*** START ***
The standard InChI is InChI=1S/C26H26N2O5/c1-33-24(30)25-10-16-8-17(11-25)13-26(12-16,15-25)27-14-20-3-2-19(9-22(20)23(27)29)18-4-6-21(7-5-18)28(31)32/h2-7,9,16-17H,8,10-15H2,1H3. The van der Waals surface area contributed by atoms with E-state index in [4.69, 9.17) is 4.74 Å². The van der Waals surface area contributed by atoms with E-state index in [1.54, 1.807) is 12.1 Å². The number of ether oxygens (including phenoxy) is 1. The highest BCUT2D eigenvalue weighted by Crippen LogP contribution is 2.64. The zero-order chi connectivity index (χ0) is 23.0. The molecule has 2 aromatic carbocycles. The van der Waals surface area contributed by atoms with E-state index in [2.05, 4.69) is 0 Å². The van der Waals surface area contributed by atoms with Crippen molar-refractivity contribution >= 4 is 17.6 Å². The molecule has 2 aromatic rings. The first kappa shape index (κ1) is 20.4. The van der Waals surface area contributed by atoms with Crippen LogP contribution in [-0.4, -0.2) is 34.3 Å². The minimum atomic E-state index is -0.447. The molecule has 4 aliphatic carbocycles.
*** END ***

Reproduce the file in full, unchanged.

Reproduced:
The standard InChI is InChI=1S/C26H26N2O5/c1-33-24(30)25-10-16-8-17(11-25)13-26(12-16,15-25)27-14-20-3-2-19(9-22(20)23(27)29)18-4-6-21(7-5-18)28(31)32/h2-7,9,16-17H,8,10-15H2,1H3. The van der Waals surface area contributed by atoms with E-state index in [4.69, 9.17) is 4.74 Å². The van der Waals surface area contributed by atoms with E-state index in [1.54, 1.807) is 12.1 Å². The number of ether oxygens (including phenoxy) is 1. The highest BCUT2D eigenvalue weighted by Crippen LogP contribution is 2.64. The zero-order chi connectivity index (χ0) is 23.0. The molecule has 2 aromatic carbocycles. The van der Waals surface area contributed by atoms with E-state index in [2.05, 4.69) is 0 Å². The van der Waals surface area contributed by atoms with Crippen molar-refractivity contribution >= 4 is 17.6 Å². The molecule has 2 aromatic rings. The first kappa shape index (κ1) is 20.4. The van der Waals surface area contributed by atoms with Crippen LogP contribution in [-0.4, -0.2) is 34.3 Å². The minimum atomic E-state index is -0.447. The molecule has 4 aliphatic carbocycles.